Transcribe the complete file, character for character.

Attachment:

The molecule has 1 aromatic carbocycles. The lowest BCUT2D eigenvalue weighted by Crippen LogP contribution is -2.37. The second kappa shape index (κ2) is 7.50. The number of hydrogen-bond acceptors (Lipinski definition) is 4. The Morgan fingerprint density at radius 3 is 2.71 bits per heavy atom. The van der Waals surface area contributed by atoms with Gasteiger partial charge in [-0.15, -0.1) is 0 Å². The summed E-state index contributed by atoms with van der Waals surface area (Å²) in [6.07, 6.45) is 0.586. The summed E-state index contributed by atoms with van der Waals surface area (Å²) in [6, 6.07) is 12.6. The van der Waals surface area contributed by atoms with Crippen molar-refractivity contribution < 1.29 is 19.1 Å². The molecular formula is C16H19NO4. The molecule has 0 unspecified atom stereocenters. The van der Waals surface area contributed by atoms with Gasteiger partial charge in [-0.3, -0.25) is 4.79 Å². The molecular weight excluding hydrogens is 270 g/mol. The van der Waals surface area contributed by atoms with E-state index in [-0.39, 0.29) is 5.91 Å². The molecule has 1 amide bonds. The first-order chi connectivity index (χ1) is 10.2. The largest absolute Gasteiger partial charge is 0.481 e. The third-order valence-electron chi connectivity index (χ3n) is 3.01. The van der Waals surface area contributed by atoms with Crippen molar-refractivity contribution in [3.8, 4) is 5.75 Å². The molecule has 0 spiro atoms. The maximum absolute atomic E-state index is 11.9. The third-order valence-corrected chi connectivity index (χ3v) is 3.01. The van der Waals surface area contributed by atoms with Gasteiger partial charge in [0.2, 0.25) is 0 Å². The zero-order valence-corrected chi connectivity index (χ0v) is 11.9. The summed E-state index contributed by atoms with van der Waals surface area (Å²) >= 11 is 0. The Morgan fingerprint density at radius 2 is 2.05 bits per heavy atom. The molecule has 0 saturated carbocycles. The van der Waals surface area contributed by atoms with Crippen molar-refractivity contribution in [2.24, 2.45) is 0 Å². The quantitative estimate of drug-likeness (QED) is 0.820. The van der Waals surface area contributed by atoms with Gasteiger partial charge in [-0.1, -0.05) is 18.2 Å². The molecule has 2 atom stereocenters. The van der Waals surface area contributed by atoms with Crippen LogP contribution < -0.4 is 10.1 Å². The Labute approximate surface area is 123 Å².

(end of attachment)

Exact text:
The molecule has 1 aromatic carbocycles. The lowest BCUT2D eigenvalue weighted by Crippen LogP contribution is -2.37. The second kappa shape index (κ2) is 7.50. The number of hydrogen-bond acceptors (Lipinski definition) is 4. The Morgan fingerprint density at radius 3 is 2.71 bits per heavy atom. The van der Waals surface area contributed by atoms with Gasteiger partial charge in [-0.15, -0.1) is 0 Å². The summed E-state index contributed by atoms with van der Waals surface area (Å²) in [6.07, 6.45) is 0.586. The summed E-state index contributed by atoms with van der Waals surface area (Å²) in [6, 6.07) is 12.6. The van der Waals surface area contributed by atoms with Crippen molar-refractivity contribution < 1.29 is 19.1 Å². The molecular formula is C16H19NO4. The molecule has 0 unspecified atom stereocenters. The van der Waals surface area contributed by atoms with Gasteiger partial charge in [-0.3, -0.25) is 4.79 Å². The molecular weight excluding hydrogens is 270 g/mol. The van der Waals surface area contributed by atoms with E-state index in [-0.39, 0.29) is 5.91 Å². The molecule has 1 amide bonds. The first-order chi connectivity index (χ1) is 10.2. The largest absolute Gasteiger partial charge is 0.481 e. The third-order valence-electron chi connectivity index (χ3n) is 3.01. The van der Waals surface area contributed by atoms with Crippen molar-refractivity contribution in [3.8, 4) is 5.75 Å². The molecule has 0 spiro atoms. The maximum absolute atomic E-state index is 11.9. The third-order valence-corrected chi connectivity index (χ3v) is 3.01. The van der Waals surface area contributed by atoms with Gasteiger partial charge in [0.2, 0.25) is 0 Å². The zero-order valence-corrected chi connectivity index (χ0v) is 11.9. The summed E-state index contributed by atoms with van der Waals surface area (Å²) >= 11 is 0. The Morgan fingerprint density at radius 2 is 2.05 bits per heavy atom. The molecule has 0 saturated carbocycles. The van der Waals surface area contributed by atoms with Crippen molar-refractivity contribution in [2.24, 2.45) is 0 Å². The quantitative estimate of drug-likeness (QED) is 0.820. The van der Waals surface area contributed by atoms with Gasteiger partial charge in [-0.1, -0.05) is 18.2 Å². The molecule has 2 atom stereocenters. The van der Waals surface area contributed by atoms with Crippen LogP contribution < -0.4 is 10.1 Å². The Labute approximate surface area is 123 Å².